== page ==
EAMC-Lanier Administrator Greg Nichols gives COVID update
VALLEY — The first few weeks of the coronavirus outbreak was devastating for Chambers County with 35 people dying from it in March and April alone, but since that time the death toll has decreased.
Five Chambers County residents have died from COVID-19 since that time.
EAMC-Lanier Hospital Administrator Greg Nichols attributes the lower death toll to citizens doing their part by wearing masks in public, practicing social distancing and avoiding large gatherings. Plus, he credits hospital personnel for doing great work in crisis mode. Nichols was the noon hour speaker at Wednesday’s noon hour meeting of the Kiwanis Club of Valley.
He said that part of his job is to sift through as much information as he can to get the clearest picture of where we are in terms of dealing with the COVID-19 pandemic. The United States leads the world both in confirmed cases (6.4 million) and deaths (192,000) from COVID-19, and Chambers County has had a total of 858 cases and 40 deaths. However, only five deaths have taken place over the last four months.
“People are more aware of COVID-19 now,” he said. “We’ve had more testing and have learned a lot about better treatments. More people are wearing masks, and that’s good. Masks work. I think we should continue to wear them until we have a vaccine.”
A recent rise in hospitalizations at EAMC-Lanier and EAMC in Opelika has Nichols concerned, but the rise is relatively small. The big concern is the coming fall when the weather turns cooler and more people are gathered indoors. He is encouraging everyone to get a flu shot before the weather turns cold.
“The hospital staff will be getting them in October,” he said.
Nichols said that he couldn’t say enough what a great job the staff had done under very difficult circumstances. He called it a great team effort, where individuals would pitch in and help out on their own in doing things that were not in their job description. If some help was needed in the cafeteria, for example, people with medical training would offer their help.
“I am so proud of the way our employees jumped in and did the teamwork that was necessary,” Nichols said. “They took on new roles on their own initiative.”
The staff was extremely conscientious in wearing masks and personal protective equipment.
“I don’t know of a single employee who contracted COVID from a fellow employee or a patient,” Nichols said. “We have had employees test positive, but they told us they had gotten it from outside the hospital setting.”
A positive test means isolation for up to 14 days.
Nichols encourages everyone to wear masks, practice social distancing, avoid gatherings and to “know how to feel it if you have it.”
“If you notice something different in the way you feel, if you are running a temperature that’s not normal for you or if you are coughing and that’s not normal, don’t be afraid to talk to a doctor about it. Everyone needs to be self-aware,” he said.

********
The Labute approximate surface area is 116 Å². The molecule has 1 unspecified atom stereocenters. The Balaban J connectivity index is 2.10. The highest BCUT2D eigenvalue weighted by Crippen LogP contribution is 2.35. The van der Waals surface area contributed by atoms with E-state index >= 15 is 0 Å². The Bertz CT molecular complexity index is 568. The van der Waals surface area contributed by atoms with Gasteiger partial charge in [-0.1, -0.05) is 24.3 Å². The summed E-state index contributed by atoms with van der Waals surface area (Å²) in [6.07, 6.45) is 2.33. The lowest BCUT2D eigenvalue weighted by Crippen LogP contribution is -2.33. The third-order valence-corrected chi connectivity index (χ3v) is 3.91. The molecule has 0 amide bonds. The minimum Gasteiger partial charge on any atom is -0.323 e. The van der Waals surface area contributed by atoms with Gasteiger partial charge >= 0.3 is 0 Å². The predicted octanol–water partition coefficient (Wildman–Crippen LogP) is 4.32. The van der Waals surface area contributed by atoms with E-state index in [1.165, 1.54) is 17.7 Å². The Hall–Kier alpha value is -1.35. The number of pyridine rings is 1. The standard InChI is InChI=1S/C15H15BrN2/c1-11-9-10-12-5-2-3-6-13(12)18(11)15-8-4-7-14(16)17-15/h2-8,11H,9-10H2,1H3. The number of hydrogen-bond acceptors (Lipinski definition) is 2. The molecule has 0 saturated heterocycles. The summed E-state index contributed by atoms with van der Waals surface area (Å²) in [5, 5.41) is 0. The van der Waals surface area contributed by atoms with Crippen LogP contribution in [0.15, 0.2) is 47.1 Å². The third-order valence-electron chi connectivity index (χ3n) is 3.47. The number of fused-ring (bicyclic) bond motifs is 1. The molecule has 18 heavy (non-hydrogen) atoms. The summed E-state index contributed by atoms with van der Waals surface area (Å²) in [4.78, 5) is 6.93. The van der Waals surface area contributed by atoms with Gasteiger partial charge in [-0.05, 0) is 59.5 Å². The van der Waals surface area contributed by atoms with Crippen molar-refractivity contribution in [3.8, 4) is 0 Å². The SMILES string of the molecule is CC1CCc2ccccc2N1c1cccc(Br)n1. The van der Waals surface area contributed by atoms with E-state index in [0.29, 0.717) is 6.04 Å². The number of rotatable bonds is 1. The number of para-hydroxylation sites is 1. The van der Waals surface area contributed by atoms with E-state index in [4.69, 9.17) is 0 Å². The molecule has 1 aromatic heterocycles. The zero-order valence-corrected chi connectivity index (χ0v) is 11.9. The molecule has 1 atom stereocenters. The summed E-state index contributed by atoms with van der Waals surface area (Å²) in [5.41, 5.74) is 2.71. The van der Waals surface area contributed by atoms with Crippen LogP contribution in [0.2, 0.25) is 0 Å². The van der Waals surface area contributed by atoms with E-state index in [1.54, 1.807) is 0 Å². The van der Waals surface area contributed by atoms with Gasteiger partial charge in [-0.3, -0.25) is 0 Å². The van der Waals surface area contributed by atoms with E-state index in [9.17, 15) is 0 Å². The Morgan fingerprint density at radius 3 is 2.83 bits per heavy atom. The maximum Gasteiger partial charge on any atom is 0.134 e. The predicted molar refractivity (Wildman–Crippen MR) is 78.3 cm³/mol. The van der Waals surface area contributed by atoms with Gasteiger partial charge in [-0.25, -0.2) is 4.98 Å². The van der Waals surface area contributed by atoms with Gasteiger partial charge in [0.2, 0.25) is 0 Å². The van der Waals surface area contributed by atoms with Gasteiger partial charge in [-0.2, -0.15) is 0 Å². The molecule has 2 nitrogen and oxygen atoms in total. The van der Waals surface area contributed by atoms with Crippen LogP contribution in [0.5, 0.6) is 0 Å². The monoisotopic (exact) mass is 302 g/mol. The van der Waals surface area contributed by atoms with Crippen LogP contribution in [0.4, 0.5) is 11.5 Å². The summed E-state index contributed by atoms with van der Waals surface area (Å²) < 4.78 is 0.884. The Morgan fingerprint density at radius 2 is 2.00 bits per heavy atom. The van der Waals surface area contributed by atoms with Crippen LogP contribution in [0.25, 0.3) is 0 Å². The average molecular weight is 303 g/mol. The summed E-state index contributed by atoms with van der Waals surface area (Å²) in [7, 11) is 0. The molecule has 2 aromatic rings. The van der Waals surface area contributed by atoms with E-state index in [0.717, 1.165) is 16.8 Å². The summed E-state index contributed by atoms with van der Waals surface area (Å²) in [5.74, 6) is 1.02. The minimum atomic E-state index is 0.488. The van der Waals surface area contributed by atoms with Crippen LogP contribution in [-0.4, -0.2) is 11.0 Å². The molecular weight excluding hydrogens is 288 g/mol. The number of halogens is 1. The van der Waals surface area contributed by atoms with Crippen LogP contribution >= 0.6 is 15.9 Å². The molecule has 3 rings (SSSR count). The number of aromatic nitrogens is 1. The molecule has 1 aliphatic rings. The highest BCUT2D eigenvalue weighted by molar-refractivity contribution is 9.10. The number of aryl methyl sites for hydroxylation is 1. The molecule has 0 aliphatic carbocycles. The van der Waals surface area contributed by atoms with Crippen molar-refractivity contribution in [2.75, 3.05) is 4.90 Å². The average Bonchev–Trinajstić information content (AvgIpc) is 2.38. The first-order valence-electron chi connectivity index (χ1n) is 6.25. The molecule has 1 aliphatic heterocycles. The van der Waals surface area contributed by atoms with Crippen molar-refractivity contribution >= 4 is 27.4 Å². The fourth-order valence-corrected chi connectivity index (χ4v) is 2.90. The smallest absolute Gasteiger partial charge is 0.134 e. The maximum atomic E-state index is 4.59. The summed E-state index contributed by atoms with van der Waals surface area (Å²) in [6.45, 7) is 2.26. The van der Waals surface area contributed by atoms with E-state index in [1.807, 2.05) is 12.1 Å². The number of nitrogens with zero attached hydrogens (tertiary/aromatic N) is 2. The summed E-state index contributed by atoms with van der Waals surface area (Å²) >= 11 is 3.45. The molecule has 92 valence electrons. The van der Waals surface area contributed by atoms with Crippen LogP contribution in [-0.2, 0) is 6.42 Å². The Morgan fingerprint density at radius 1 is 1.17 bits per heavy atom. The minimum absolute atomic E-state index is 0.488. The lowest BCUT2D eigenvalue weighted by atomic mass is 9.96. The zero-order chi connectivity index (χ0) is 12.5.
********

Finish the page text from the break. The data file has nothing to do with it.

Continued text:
Nichols said that some people who have the virus may have only one symptom. He said that he’s heard of people having it and the only symptom they had was the loss of taste and smell.
The acute rehab unit at EAMC-Lanier has seen a number of people who have gotten past COVID but have to learn how to walk again. Some have been bedridden for weeks and weakened by the illness to the point where they had to regain their strength and work with physical therapists.
Nichols said he knows that people are tired of COVID but that it’s important to remember that it’s a deadly disease that we still don’t know a lot about.
“Our infectious disease expert at EAMC, Dr. [Ricardo] Maldonado has been studying the flu for 22 years and COVID-19 for five months,” Nichols said. “We are learning more and more about it each day, but our knowledge of it is still in its infancy. Dr. Maldonado said he first heard the name COVID-19 on Dec. 31.”
Every patient admitted to EAMC or EAMC-Lanier is given a 45-minute rapid test to see if they have COVID-19. While dealing with the COVID crisis, hospital officials have been planning for future improvements at EAMC-Lanier.
“We want to make it the best hospital it can be, and we are planning future investments. We are not slowing down,” Nichols said.
The first of several improvements will be an out-patient ambulatory surgery center. This will increase traffic in and around the hospital. In addition to local people, Lee County residents will be coming to EAMC-
Lanier for outpatient surgery. In many cases, EAMC doctors will be going to EAMC-Lanier to perform the surgeries. “We’ll soon be opening it,” Nichols said. “EAMC-Lanier will be a busier place because of it. We could triple our patient load.”
Something else on the way is something that’s commonly called a geriatric psych unit. This is a place where elderly people would stay for up to two weeks while a physician makes sure their medications are being properly taken. After this short stay, the older resident can go back home, to assisted living or to a nursing home, depending on where they’d previously been living. A psychiatrist would be coming several days a week to participate in the program.
There will be some coming improvements in the physical plant. Some of the hospital’s boilers and generators have been there since the hospital opened in 1950. An upgrade is long past due.
Nichols said that success is being reached in attracting family physicians to the local area. One of them, Dr. Hammond, is practicing with Dr. Fagan at the pavilion on Fob James Drive.
“We have another family physician coming next year and one the year after that,” Nichols said.
Nichols has been with EAMC for 17 years. He’s been the administrator at EAMC-Lanier for seven years.
“My family and I live in Chambers County,” he said. “We love the area and its people.”
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